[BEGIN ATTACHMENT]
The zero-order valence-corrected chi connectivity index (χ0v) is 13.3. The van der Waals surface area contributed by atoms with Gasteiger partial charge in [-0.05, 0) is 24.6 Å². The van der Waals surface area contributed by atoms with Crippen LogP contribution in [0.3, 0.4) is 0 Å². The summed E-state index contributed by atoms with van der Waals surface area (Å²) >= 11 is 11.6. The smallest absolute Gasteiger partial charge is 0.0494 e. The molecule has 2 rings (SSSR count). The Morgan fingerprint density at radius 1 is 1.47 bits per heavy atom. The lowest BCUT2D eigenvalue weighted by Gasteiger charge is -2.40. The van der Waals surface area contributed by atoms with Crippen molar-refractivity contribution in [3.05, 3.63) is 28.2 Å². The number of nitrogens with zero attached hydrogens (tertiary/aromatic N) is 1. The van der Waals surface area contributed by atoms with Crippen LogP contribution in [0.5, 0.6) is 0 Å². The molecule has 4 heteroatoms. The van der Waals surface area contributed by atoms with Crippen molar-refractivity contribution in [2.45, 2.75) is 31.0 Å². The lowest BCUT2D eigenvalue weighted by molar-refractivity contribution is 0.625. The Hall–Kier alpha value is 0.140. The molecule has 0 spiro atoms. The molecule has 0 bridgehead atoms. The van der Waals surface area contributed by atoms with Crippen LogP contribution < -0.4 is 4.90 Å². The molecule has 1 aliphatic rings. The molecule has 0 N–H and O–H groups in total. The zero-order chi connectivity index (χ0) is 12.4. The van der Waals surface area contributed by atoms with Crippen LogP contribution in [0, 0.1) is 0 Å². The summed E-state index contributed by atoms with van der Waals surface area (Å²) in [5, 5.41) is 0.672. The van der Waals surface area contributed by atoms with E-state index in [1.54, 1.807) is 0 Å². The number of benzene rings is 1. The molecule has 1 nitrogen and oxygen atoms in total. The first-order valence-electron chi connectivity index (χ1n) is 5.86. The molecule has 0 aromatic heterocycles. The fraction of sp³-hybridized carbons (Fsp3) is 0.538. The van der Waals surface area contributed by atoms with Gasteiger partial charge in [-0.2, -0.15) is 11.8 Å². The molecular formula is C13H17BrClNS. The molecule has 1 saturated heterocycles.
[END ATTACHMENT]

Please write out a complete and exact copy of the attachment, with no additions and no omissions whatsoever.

The zero-order valence-corrected chi connectivity index (χ0v) is 13.3. The van der Waals surface area contributed by atoms with Gasteiger partial charge in [-0.05, 0) is 24.6 Å². The van der Waals surface area contributed by atoms with Crippen LogP contribution in [0.3, 0.4) is 0 Å². The summed E-state index contributed by atoms with van der Waals surface area (Å²) >= 11 is 11.6. The smallest absolute Gasteiger partial charge is 0.0494 e. The molecule has 2 rings (SSSR count). The Morgan fingerprint density at radius 1 is 1.47 bits per heavy atom. The lowest BCUT2D eigenvalue weighted by Gasteiger charge is -2.40. The van der Waals surface area contributed by atoms with Crippen molar-refractivity contribution in [3.05, 3.63) is 28.2 Å². The number of nitrogens with zero attached hydrogens (tertiary/aromatic N) is 1. The van der Waals surface area contributed by atoms with Crippen LogP contribution in [0.5, 0.6) is 0 Å². The molecule has 4 heteroatoms. The van der Waals surface area contributed by atoms with Crippen molar-refractivity contribution in [2.45, 2.75) is 31.0 Å². The lowest BCUT2D eigenvalue weighted by molar-refractivity contribution is 0.625. The Hall–Kier alpha value is 0.140. The molecule has 0 spiro atoms. The molecule has 0 bridgehead atoms. The van der Waals surface area contributed by atoms with Crippen LogP contribution < -0.4 is 4.90 Å². The molecule has 1 aliphatic rings. The molecule has 0 N–H and O–H groups in total. The zero-order chi connectivity index (χ0) is 12.4. The van der Waals surface area contributed by atoms with Crippen LogP contribution in [0, 0.1) is 0 Å². The summed E-state index contributed by atoms with van der Waals surface area (Å²) in [5, 5.41) is 0.672. The van der Waals surface area contributed by atoms with E-state index in [1.54, 1.807) is 0 Å². The number of benzene rings is 1. The molecule has 1 nitrogen and oxygen atoms in total. The first-order valence-electron chi connectivity index (χ1n) is 5.86. The molecule has 0 aromatic heterocycles. The fraction of sp³-hybridized carbons (Fsp3) is 0.538. The van der Waals surface area contributed by atoms with Gasteiger partial charge in [-0.2, -0.15) is 11.8 Å². The molecular formula is C13H17BrClNS. The molecule has 1 saturated heterocycles.